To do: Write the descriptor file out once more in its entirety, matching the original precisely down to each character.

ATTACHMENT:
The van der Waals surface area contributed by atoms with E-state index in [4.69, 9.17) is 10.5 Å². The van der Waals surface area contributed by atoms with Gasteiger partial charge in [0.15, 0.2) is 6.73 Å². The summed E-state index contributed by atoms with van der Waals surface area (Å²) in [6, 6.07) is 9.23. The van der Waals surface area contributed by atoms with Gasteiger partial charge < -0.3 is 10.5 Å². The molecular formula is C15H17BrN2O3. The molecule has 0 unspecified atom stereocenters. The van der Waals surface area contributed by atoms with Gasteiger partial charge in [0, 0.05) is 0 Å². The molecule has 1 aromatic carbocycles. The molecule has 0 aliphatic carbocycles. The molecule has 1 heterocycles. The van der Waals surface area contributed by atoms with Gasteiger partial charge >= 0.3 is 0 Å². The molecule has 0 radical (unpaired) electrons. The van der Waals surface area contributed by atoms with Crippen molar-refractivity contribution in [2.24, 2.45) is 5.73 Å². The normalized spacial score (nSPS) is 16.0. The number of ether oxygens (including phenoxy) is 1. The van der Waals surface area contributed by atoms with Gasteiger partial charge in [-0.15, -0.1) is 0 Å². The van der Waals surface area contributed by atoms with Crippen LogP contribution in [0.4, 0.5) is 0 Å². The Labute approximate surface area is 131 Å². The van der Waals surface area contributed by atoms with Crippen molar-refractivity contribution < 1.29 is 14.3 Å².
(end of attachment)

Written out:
The van der Waals surface area contributed by atoms with E-state index in [4.69, 9.17) is 10.5 Å². The van der Waals surface area contributed by atoms with Gasteiger partial charge in [0.15, 0.2) is 6.73 Å². The summed E-state index contributed by atoms with van der Waals surface area (Å²) in [6, 6.07) is 9.23. The van der Waals surface area contributed by atoms with Gasteiger partial charge < -0.3 is 10.5 Å². The molecular formula is C15H17BrN2O3. The molecule has 0 unspecified atom stereocenters. The van der Waals surface area contributed by atoms with Gasteiger partial charge in [0, 0.05) is 0 Å². The molecule has 1 aromatic carbocycles. The molecule has 0 aliphatic carbocycles. The molecule has 1 heterocycles. The van der Waals surface area contributed by atoms with Gasteiger partial charge >= 0.3 is 0 Å². The molecule has 0 radical (unpaired) electrons. The van der Waals surface area contributed by atoms with Crippen molar-refractivity contribution in [2.24, 2.45) is 5.73 Å². The normalized spacial score (nSPS) is 16.0. The number of ether oxygens (including phenoxy) is 1. The van der Waals surface area contributed by atoms with Gasteiger partial charge in [-0.15, -0.1) is 0 Å². The van der Waals surface area contributed by atoms with Crippen LogP contribution in [0.4, 0.5) is 0 Å². The Labute approximate surface area is 131 Å². The van der Waals surface area contributed by atoms with Crippen molar-refractivity contribution < 1.29 is 14.3 Å².